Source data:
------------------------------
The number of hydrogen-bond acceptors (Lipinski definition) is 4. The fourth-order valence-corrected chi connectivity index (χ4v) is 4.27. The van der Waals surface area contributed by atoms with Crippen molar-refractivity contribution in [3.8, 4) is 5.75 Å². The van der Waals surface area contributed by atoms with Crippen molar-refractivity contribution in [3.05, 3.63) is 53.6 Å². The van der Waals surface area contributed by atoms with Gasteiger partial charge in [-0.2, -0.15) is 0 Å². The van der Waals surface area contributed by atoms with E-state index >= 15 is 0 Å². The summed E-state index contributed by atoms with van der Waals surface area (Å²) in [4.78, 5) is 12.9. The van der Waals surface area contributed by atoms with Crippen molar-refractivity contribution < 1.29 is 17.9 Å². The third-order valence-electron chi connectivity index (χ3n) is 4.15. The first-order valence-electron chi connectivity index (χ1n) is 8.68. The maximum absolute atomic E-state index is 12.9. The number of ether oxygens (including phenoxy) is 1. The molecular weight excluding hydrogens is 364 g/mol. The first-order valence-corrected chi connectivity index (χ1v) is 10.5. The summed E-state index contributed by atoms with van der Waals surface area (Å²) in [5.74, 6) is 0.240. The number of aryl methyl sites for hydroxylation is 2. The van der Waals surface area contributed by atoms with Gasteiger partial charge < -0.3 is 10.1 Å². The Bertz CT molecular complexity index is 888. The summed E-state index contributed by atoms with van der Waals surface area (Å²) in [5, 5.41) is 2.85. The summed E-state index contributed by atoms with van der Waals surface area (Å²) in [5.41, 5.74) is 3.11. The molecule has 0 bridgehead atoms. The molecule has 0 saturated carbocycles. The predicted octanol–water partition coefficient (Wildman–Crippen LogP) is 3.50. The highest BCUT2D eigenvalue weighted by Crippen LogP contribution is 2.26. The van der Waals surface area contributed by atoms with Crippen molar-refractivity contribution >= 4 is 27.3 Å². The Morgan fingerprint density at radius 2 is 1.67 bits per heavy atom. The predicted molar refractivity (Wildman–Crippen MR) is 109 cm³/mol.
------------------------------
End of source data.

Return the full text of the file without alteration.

The number of hydrogen-bond acceptors (Lipinski definition) is 4. The fourth-order valence-corrected chi connectivity index (χ4v) is 4.27. The van der Waals surface area contributed by atoms with Crippen molar-refractivity contribution in [3.8, 4) is 5.75 Å². The van der Waals surface area contributed by atoms with Crippen molar-refractivity contribution in [3.05, 3.63) is 53.6 Å². The van der Waals surface area contributed by atoms with Gasteiger partial charge in [-0.2, -0.15) is 0 Å². The van der Waals surface area contributed by atoms with E-state index >= 15 is 0 Å². The summed E-state index contributed by atoms with van der Waals surface area (Å²) in [4.78, 5) is 12.9. The van der Waals surface area contributed by atoms with Crippen molar-refractivity contribution < 1.29 is 17.9 Å². The third-order valence-electron chi connectivity index (χ3n) is 4.15. The first-order valence-electron chi connectivity index (χ1n) is 8.68. The maximum absolute atomic E-state index is 12.9. The number of ether oxygens (including phenoxy) is 1. The molecular weight excluding hydrogens is 364 g/mol. The first-order valence-corrected chi connectivity index (χ1v) is 10.5. The summed E-state index contributed by atoms with van der Waals surface area (Å²) in [5.74, 6) is 0.240. The number of aryl methyl sites for hydroxylation is 2. The van der Waals surface area contributed by atoms with Gasteiger partial charge < -0.3 is 10.1 Å². The Bertz CT molecular complexity index is 888. The summed E-state index contributed by atoms with van der Waals surface area (Å²) in [5, 5.41) is 2.85. The summed E-state index contributed by atoms with van der Waals surface area (Å²) in [5.41, 5.74) is 3.11. The molecule has 0 bridgehead atoms. The molecule has 0 saturated carbocycles. The predicted octanol–water partition coefficient (Wildman–Crippen LogP) is 3.50. The highest BCUT2D eigenvalue weighted by Crippen LogP contribution is 2.26. The van der Waals surface area contributed by atoms with Crippen molar-refractivity contribution >= 4 is 27.3 Å². The Morgan fingerprint density at radius 2 is 1.67 bits per heavy atom. The predicted molar refractivity (Wildman–Crippen MR) is 109 cm³/mol.